Israel's Bennett, Expert Panel Say Even Lockdown Won't Stop Omicron Wave

Prime Minister Bennett expresses his concerns about infection in children too young to be vaccinated as experts urge hospitals to gear up after the number of serious cases doubles in a week

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Haaretz
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Medical workers in the coronavirus ward at Shaare Zedek Medical Center, Jerusalem, on Monday.
Medical workers in the coronavirus ward at Shaare Zedek Medical Center, Jerusalem, on Monday.Credit: Emil Salman
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Haaretz

Israel's omicron outbreak cannot be halted by a lockdown, according to both an expert committee advising the Health Ministry and Prime Minister Naftali Bennett. 

"Serious measures" will not be enough and hospitals should prepare for an increase in demand, according to the committee.

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The outbreak of the extremely contagious variant "cannot be stopped, even with the help of the most serious measures, including declaring a lockdown," the committee concluded in a summary of its Monday meeting.

Bennett said in a nationwide address on Tuesday, "We saw that other countries imposed measures as harsh as a lockdown. The Netherlands, for example, imposed a total lockdown, but it didn't help. We have to manage this tsunami," Bennett said in reference to the omicron wave Israel is facing.  

Bennett added that Israel will "protect the most vulnerable, while trying to minimize the economic damage," and reiterated that a lockdown would not be helpful. 

Bennett also addressed concerns about infection in children too young to be vaccinated. "This variant does not skip children," he said. "Most of them will be without symptoms or will be mildly sick, but the minority among the unvaccinated children will be hit hard. This concerns me a great deal. When I look at charts of hospitalized children from around the world, I think of our unvaccinated children and I am just heartbroken."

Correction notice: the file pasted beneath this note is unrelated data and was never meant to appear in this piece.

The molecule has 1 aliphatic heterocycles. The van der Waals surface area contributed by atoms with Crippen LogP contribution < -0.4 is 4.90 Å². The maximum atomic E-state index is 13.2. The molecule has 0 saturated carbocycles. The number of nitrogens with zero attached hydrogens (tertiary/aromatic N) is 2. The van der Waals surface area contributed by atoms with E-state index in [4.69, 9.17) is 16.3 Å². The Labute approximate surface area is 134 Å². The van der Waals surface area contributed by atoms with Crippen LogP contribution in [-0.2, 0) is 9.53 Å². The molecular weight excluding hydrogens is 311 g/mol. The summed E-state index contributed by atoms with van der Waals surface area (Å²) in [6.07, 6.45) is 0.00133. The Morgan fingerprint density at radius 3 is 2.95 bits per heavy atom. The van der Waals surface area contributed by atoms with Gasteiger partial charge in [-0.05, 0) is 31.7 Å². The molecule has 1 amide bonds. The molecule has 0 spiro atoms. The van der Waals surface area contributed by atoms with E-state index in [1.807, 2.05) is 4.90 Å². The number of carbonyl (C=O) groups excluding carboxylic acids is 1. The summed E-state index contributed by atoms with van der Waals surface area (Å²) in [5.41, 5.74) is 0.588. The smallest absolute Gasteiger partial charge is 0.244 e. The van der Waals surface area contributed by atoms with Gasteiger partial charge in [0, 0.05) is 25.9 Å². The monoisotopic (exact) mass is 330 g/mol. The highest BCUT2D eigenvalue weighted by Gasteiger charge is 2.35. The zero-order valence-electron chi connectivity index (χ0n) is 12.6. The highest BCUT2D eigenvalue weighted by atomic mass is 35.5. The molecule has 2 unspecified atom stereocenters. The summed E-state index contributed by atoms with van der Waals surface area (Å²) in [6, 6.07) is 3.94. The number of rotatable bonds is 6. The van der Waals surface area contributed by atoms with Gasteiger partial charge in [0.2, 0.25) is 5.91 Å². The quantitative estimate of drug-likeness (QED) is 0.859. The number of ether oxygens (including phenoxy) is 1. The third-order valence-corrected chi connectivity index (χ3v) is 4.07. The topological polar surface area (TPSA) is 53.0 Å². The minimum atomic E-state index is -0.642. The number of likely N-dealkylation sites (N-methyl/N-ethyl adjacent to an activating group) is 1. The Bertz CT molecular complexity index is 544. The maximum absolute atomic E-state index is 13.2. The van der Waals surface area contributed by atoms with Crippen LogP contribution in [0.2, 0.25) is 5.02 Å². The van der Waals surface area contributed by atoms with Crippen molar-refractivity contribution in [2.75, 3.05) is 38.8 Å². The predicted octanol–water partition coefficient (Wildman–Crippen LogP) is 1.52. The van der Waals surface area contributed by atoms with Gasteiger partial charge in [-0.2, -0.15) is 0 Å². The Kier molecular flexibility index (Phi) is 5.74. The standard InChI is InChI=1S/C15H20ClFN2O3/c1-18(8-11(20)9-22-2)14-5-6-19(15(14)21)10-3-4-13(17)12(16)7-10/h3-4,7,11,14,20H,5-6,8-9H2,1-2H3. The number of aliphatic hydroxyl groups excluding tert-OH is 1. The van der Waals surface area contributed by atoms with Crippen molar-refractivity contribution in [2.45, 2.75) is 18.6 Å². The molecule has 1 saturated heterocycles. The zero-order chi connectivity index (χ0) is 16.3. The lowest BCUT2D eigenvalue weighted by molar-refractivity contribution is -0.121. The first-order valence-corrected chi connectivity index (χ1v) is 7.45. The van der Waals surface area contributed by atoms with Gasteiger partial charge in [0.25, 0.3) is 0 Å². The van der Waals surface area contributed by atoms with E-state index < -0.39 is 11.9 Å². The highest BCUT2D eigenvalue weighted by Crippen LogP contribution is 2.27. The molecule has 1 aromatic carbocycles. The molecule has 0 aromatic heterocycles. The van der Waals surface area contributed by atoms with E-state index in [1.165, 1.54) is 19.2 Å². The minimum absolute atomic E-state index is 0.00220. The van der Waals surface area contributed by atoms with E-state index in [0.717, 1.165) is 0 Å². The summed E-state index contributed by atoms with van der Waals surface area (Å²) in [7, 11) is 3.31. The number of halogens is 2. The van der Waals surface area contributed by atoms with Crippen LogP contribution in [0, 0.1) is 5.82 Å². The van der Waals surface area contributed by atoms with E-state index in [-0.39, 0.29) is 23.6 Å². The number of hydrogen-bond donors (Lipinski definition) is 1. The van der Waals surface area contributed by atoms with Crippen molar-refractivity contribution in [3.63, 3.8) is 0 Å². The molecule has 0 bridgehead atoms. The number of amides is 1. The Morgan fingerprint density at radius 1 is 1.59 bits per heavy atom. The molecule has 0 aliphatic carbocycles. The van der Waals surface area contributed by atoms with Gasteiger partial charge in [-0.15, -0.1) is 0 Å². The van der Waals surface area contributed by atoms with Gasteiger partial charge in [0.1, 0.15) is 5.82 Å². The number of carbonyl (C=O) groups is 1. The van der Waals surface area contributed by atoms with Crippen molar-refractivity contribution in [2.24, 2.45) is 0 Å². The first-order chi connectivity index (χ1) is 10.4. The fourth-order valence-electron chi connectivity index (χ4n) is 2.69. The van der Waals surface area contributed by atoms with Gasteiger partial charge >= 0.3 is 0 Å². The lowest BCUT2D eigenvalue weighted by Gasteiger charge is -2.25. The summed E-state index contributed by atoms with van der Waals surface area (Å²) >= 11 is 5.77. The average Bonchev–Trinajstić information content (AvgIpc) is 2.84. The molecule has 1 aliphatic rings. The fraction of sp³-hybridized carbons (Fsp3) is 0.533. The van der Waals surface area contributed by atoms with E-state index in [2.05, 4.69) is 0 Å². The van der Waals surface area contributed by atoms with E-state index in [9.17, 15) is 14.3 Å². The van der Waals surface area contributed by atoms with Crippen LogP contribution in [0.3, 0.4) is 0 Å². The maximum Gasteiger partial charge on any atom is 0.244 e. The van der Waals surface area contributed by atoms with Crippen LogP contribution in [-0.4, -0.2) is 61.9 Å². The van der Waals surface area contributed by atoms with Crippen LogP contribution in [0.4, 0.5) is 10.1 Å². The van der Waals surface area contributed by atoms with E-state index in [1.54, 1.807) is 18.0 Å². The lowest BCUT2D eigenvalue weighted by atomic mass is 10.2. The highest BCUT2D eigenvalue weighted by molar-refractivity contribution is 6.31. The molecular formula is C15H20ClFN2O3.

The expert committee called for measures to protect vulnerable groups and for adding more restrictions on indoor spaces in order to minimize the strain on the health system that is expected to be caused by the outbreak. It further said that "even if we were to imagine a situation in which the public follows regulations in a full lockdown (there isn't, to our understanding, a high chance of this)," this would bring about "a temporary slowdown – but not a stop."

The experts warned that there is still uncertainty about the ramifications of the omicron variant, and that it is possible that during the outbreak's peak hospitals' ability to treat patients will be compromised.

As for schools, the committee advised that they stay largely open, but emphasized that "it is crucial to permit hybrid learning to allow children who need it" to stay at home.

Israel logged 37,887 COVID cases Tuesday, once again breaking the country's record for daily new cases.

Nearly 150,000 people in Israel are in quarantine, as ministers prepare to discuss a proposal for shorter isolation time for confirmed COVID carriers, in a bid to minimize damage  to the economy.

Out of those in quarantine, around 10 percent are children under the age of 15, many of whom are unvaccinated. 

As the omicron strain of the coronavirus sweeps through the country, Israel's serious cases now stand at 247, with 79 in critical condition and 59 on ventilators.

The overall number of serious cases has more than doubled in a week. According to the Health Ministry, 94.7 percent of hospital beds across Israel are now occupied, with some hospitals already operating beyond full capacity.

Israel's government fears the anticipated strain on hospitals, likely to be augmented by a personnel shortage driven by infection. Currently, 3,743 medical workers are missing work due to COVID-19 or quarantine requirements, including 542 physicians and over 1,000 nurses. The number of health workers in quarantine has doubled in less than a week.

As of Tuesday, 367,670 people had received a fourth dose of the Pfizer vaccine, after Israel approved it for over 60s, patients living in geriatric facilities, care homes, and to immunocompromised people.

According to Health Ministry data, 14 percent of Israelis over 20 are unvaccinated, and they account for 45 percent of serious cases.

On Tuesday, the Health Ministry's director general approved shortening the isolation period for COVID carriers from 10 to seven days. The new regulation will go into effect overnight into Thursday. 

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